While some teens dream of owning their first car to freely ride around the District and not depend on a parented escort, 16-year-old Rajah Caruth dreams of tooling his car, a race car, around a speedway in NASCAR.
Caruth’s dreams are getting closer as this past weekend he had a chance to participate in NASCAR’s 2019 Drive for Diversity Youth Driver Development Combine, in Charlotte, N.C.
Dozens of youth between the ages of 12 -17 from across the country competed in the trail for one of four coveted open slots on NASCAR’s Drive for Diversity Development Team, which develops drivers for NASCAR’s professional racing series.
This year’s NASCAR Drive for Diversity Youth Driver Development Combine assessed participants’ on-track skills through a competitive driving experience. Each competitors’ combine performance, as well as recommendations and feedback from NASCAR and Rev Racing, which hosts the combine, factor in to the final decision on who is selected to become a member of the 2019 NASCAR Drive for Diversity Driver Development Youth class.
For Caruth, racing has been on his mind and in his heart since he was little.
“I’ve been in love with racing for just a long time- it’s honestly just second nature to me,” Caruth said, adding that the Pixar Movie Cars was his first memory of liking racing- and that since then there wasn’t much about the sport he didn’t like.
I love everything about it,” Caruth said. “It’s not just about the cool looking cars and the cool tracks. It’s the drivers going head to head each week.”
Caruth, a junior at School Without Walls and residents of the Capitol Hill area of D.C., took part in the Autobahn Indoor Speedway Summer League, a high-speed indoor go-kart racing league, and has been an active participant in the NASCAR iRacing Series for just over a year.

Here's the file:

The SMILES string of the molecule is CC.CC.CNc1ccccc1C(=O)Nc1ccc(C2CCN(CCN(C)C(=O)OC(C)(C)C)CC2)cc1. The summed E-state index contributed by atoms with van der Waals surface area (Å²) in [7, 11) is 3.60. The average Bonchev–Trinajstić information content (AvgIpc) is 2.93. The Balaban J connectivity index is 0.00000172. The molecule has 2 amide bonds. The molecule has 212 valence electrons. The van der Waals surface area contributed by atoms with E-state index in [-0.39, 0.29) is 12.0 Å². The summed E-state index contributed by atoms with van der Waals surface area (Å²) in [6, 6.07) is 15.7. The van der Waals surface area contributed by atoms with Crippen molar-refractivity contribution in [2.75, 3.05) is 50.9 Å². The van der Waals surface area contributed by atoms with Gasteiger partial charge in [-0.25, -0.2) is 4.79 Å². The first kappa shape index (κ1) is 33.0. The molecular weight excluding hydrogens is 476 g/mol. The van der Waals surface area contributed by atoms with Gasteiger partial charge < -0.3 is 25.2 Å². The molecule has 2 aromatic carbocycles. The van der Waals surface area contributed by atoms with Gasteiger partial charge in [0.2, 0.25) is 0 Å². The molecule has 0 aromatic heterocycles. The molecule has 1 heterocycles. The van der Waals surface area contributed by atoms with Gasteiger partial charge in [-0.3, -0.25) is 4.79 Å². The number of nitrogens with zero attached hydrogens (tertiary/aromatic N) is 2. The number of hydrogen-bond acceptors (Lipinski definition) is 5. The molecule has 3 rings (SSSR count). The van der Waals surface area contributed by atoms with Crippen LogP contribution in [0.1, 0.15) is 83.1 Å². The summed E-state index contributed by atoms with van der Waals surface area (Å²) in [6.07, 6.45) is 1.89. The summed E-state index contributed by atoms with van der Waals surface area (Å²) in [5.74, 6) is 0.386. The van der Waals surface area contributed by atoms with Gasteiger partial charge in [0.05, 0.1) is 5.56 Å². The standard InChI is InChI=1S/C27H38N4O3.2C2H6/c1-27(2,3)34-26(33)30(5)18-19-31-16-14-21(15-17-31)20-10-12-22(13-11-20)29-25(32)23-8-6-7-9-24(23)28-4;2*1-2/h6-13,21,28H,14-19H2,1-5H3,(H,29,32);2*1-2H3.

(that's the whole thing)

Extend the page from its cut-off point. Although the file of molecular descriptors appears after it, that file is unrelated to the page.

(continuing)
The iRacing Series (NiS) is an online racing series that mirrors the Monster Energy NASCAR Cup Series and follows the real-world NASCAR schedule each week. In his 18 iRacing Series stats in 2018 and 2019, Caruth won two races, placed in the top five four times, in the top 10 ten times and led his races for a combined 197 laps.
Caruth practices at least a couple hours of iRacing during the week and then as much as he can on the weekend.
His parents have been behind his journey as a racer, saying, “they really have been supportive and I can’t thank them enough.”
And even though he has been hitting curves on race tracks, he is not yet licensed to drive on the District’s streets. He plans to take his permit test hopefully on the next spring break, but ironically isn’t rushing jokingly adding, “there’s no place to park in D.C.”
Don’t worry parents, because they have varying age categories and skill sets, you don’t need a license for this particular sport.
Competition was stiff but Caruth was excited to compete.
“It would be amazing,” Caruth said, “to even make it to this point is even mind blowing to me. There are kids who were born into racing families and I am just this kid from the city.”
At the end of the exciting weekend, Caruth tweeted, “Almost back home from the [Rev Racing] [NASCAR Diversity] Youth Combine. What an amazing experience! Was an honor to compete against such talented wheelmen and women. I’m so grateful for all the support from back home and everyone else. No matter the result, still gonna grind it out!”
Curuth acknowledges that racing has made an indelible impact on his life saying. “[It] is all I want to do, honestly; I just want to race. Even if I don’t end up racing after high school, I plan on going to college in North Carolina and doing a sports related major. I wouldn’t do anything else.”
This article originally appeared in The Afro.